Use winter to plan for a fruit garden

Photo credit Bruce J. Black. Strawberries and pineberries started in a newly started fruit garden connected to a vegetable garden. Tart Cherry trees to be planted marked grassy area.

URBANA, Ill. – Winter is a time for togetherness and rest before spring. It’s also a great time to look ahead and make plans for new garden ventures.

“A perennial fruit garden is a great project with years of benefits,” says Bruce Black, University of Illinois Extension horticulture educator. “Proper planning and set up can give you decades’ worth of fresh produce.”

Begin by looking at the landscape and deciding if and how much space is available for new additions. Tree fruit, such as apples, peaches, and cherries, need more space than small fruits, such as kiwis, strawberries, blackberries, and blueberries. Those with limited space can consider container fruits.

Next, consider the site. Fruit plantings prefer a full-sun, fertile location. Planting in an elevated or sloped site helps with water drainage and air circulation. A windbreak helps tree fruits in the winter and keeping out of low-laying areas helps to avoid frost pockets.

“Make sure you pick a convenient location close to a water source,” Black says. “If it is out of sight, gardeners may not prioritize its maintenance, or prefer not to walk to a distant site in the heat of the summer.”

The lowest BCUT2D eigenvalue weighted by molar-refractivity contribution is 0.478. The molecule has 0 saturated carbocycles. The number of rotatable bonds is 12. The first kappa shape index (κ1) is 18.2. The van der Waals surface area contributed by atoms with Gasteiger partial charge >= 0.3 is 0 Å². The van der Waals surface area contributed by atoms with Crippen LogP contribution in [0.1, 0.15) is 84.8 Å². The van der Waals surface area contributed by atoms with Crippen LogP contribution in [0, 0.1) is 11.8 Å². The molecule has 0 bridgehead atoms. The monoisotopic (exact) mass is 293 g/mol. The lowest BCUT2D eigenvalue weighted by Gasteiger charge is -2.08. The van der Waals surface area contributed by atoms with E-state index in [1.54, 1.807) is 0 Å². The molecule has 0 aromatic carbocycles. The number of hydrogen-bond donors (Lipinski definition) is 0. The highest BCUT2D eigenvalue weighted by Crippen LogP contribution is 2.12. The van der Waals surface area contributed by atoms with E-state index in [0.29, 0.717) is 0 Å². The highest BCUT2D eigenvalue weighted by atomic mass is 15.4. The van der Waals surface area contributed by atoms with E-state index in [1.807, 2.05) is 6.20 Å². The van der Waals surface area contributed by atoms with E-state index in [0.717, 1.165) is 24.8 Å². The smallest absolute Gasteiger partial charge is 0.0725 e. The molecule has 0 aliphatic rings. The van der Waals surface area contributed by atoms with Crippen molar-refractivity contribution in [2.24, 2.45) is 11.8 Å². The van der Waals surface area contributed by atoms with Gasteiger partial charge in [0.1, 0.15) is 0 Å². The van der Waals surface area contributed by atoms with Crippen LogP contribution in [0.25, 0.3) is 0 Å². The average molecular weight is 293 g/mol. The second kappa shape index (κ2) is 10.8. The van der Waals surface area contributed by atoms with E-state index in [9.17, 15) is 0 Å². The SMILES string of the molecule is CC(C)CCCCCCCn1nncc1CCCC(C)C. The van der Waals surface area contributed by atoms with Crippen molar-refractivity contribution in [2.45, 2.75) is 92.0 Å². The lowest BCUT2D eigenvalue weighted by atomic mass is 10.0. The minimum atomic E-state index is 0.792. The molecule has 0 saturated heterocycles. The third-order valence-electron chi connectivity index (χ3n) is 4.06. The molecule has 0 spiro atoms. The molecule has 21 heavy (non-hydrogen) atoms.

Doing a soil test provides a baseline of nutrients and pH. Amendments can be made, as needed, for fruit crop varieties. 

Avoid areas that may have had Verticillium wilt, a soilborne fungus that can affect more than 300 plant species. Verticillium wilt reduces fruit yields and, causes wilting, stunting, and killing of plants. Plants may be infected for a while before symptoms are visible. Try not to plant in areas where tomatoes, potatoes, peppers, melons, okra, beets, or roses have been planted within the last three to five years.

The final step in planning a fruit garden, is selecting plants. Cultivars should be adapted for USDA Zone 5, or colder, for Northern Illinois and Zone 6, or colder, for Southern Illinois. Look at local garden centers, nurseries, and national fruit stock retailers for cultivars and necessary cross-pollinator cultivars.

“While you are researching and planning, feel free to contact the Extension office in your county with any questions,” Black says. “Master Gardener volunteers and staff are happy to provide guidance and recommendations.”

For more information on fruit garden planting, including fruit-specific information and cultivar recommendations, check out University of Illinois Extension’s Small Fruit Crops for the Backyard website at

SOURCEBruce J. Black, Horticulture Educator, Illinois Extension

ABOUT EXTENSION: Illinois Extension leads public outreach for the University of Illinois by translating research into action plans that allow Illinois families, businesses, and communities to solve problems, make informed decisions, and adapt to changes and opportunities.

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